Tanisha Hall

Eyes Wide Shut: The Overlooked Causes of Systemic Racism in Higher Education & the BIPOC Community

Tanisha Hall is a dedicated social worker who takes great pleasure in helping the Los Angeles’ homeless community. Tanisha is a full-time clinician at a reentry program for chronically homeless men and women with schizophrenia, schizoaffective disorder, and bipolar disorder. She works for a program called “Felony Incompetent to Stand Trial” (FIST). Tanisha aids her clients in regaining their competence by providing them with one-on-one psychotherapy, housing support, and other solutions to restore their competency. Tanisha works remotely as a part-time therapist where she helps children, teenagers, couples, and single mothers rebuild their lives after experiencing adversity. Tanisha has come a long way from her humble beginnings as a single mother working as a case manager in social services. Tanisha received her Master of Social Work from the University of Kentucky and this year she will be receiving her Doctorate in Social Work Education.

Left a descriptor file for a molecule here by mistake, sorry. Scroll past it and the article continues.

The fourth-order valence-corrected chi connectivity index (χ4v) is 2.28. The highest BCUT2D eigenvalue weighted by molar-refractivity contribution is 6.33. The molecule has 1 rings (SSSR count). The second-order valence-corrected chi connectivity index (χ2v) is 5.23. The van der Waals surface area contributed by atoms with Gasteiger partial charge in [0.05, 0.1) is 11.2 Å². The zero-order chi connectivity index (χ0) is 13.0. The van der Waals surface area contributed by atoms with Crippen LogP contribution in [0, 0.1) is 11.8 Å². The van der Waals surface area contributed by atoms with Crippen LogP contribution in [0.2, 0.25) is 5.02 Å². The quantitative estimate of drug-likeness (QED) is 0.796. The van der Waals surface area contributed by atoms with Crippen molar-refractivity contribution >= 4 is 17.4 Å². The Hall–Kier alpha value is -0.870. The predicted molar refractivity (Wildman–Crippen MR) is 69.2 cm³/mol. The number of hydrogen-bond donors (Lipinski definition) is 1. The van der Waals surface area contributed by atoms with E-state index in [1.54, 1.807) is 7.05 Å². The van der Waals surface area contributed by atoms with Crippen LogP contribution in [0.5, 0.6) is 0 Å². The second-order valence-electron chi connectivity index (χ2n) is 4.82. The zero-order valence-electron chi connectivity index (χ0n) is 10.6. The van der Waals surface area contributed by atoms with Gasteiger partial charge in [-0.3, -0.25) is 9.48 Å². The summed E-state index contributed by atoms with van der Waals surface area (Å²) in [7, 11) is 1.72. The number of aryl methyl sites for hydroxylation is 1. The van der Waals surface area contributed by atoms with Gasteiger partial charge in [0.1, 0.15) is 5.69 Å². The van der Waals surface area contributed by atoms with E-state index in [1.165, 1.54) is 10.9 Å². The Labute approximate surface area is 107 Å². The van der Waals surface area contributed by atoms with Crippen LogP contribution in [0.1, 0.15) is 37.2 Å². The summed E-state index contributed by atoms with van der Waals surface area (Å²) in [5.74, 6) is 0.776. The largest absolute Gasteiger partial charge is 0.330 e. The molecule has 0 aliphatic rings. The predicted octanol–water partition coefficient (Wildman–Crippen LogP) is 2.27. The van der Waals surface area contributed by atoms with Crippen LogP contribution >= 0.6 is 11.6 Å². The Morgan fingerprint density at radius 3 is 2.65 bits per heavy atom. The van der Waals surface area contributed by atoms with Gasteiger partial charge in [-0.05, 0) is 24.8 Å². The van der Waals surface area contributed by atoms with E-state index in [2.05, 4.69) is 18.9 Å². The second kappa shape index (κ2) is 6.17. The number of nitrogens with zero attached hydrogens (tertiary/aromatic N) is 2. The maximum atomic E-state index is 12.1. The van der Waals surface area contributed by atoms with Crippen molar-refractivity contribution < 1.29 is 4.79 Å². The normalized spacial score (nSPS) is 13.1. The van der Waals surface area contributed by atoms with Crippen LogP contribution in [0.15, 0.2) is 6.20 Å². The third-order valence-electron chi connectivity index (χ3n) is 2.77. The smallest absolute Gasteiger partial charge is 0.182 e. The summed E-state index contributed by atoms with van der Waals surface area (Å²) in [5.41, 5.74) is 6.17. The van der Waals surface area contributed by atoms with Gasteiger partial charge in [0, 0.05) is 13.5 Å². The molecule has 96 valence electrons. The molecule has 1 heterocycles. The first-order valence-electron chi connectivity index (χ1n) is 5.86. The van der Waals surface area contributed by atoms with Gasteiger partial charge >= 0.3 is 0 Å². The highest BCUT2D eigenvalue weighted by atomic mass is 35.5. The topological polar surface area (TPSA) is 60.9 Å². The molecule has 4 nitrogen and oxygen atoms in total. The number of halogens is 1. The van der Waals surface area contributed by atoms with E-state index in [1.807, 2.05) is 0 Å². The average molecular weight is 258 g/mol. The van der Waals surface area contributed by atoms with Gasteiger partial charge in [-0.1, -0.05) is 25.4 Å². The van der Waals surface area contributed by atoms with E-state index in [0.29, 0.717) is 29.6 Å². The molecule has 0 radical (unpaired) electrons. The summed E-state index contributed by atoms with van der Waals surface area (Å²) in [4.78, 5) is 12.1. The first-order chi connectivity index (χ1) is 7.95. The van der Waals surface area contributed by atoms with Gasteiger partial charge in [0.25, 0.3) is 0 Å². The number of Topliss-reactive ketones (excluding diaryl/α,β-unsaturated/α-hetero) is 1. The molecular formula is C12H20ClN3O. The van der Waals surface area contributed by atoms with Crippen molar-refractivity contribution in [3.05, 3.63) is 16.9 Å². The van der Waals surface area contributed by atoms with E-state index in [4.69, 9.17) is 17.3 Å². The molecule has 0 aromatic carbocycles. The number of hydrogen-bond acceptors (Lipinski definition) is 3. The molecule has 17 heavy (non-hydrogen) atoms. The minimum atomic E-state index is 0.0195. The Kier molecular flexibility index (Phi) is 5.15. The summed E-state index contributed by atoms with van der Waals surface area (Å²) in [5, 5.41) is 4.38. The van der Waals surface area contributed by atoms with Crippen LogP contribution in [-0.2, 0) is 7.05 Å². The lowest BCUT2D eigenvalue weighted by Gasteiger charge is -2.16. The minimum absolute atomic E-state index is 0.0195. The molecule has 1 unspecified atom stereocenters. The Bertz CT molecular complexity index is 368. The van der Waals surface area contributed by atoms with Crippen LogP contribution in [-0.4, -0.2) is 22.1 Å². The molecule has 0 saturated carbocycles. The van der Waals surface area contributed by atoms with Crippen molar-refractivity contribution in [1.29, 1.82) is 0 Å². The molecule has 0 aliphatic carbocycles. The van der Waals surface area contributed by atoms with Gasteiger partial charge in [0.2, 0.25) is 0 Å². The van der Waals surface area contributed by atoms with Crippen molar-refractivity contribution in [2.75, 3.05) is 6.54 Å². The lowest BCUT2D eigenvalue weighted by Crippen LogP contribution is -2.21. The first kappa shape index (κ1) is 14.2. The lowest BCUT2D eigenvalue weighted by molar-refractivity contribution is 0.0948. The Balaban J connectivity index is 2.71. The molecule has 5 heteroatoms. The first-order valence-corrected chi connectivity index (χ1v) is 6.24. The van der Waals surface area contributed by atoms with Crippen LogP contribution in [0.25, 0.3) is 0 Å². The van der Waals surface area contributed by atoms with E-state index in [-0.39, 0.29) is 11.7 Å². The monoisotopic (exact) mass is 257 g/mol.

Tanisha is knowledgeable in Cognitive Behavior Therapy (CBT), Motivational Interviewing (MI), Solution-Focused Therapy (SFT), Integrative Therapy, Seeking Safety, and Life Coaching. Although an associate therapist working toward licensure, Tanisha is passionate about supporting women of color and fighting for their resilience, which led to her research on the oppression Black female scholars endure at Predominately White Institutions (PWI). However, the question goes more profound as it explores how white supremacy has colonized people of color to develop unhealthy unconscious bias within their communities. Her fundamental assumption is to help educate and bring awareness to the psychological effects of colorist that still exist today. Tanisha wants to see all moms of color win, overcome their uncertainties of the unknown, and rediscover their true identities.